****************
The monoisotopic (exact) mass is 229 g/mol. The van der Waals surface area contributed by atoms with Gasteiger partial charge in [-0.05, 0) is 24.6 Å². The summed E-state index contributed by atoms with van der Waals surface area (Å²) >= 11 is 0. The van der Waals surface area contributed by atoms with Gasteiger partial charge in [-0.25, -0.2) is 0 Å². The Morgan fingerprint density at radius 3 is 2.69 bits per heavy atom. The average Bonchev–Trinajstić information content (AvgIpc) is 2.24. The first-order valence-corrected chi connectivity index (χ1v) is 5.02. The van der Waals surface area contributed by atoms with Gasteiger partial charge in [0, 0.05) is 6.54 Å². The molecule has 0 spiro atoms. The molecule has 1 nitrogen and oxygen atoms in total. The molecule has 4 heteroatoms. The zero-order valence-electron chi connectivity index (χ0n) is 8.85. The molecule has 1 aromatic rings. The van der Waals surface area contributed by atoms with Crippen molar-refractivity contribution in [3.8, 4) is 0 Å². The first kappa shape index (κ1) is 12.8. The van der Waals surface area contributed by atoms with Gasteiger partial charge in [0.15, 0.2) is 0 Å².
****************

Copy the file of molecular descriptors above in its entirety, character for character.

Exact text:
The monoisotopic (exact) mass is 229 g/mol. The van der Waals surface area contributed by atoms with Gasteiger partial charge in [-0.05, 0) is 24.6 Å². The summed E-state index contributed by atoms with van der Waals surface area (Å²) >= 11 is 0. The van der Waals surface area contributed by atoms with Gasteiger partial charge in [-0.25, -0.2) is 0 Å². The Morgan fingerprint density at radius 3 is 2.69 bits per heavy atom. The average Bonchev–Trinajstić information content (AvgIpc) is 2.24. The first-order valence-corrected chi connectivity index (χ1v) is 5.02. The van der Waals surface area contributed by atoms with Gasteiger partial charge in [0, 0.05) is 6.54 Å². The molecule has 0 spiro atoms. The molecule has 1 nitrogen and oxygen atoms in total. The molecule has 4 heteroatoms. The zero-order valence-electron chi connectivity index (χ0n) is 8.85. The molecule has 1 aromatic rings. The van der Waals surface area contributed by atoms with Crippen molar-refractivity contribution in [3.8, 4) is 0 Å². The first kappa shape index (κ1) is 12.8. The van der Waals surface area contributed by atoms with Gasteiger partial charge in [0.15, 0.2) is 0 Å².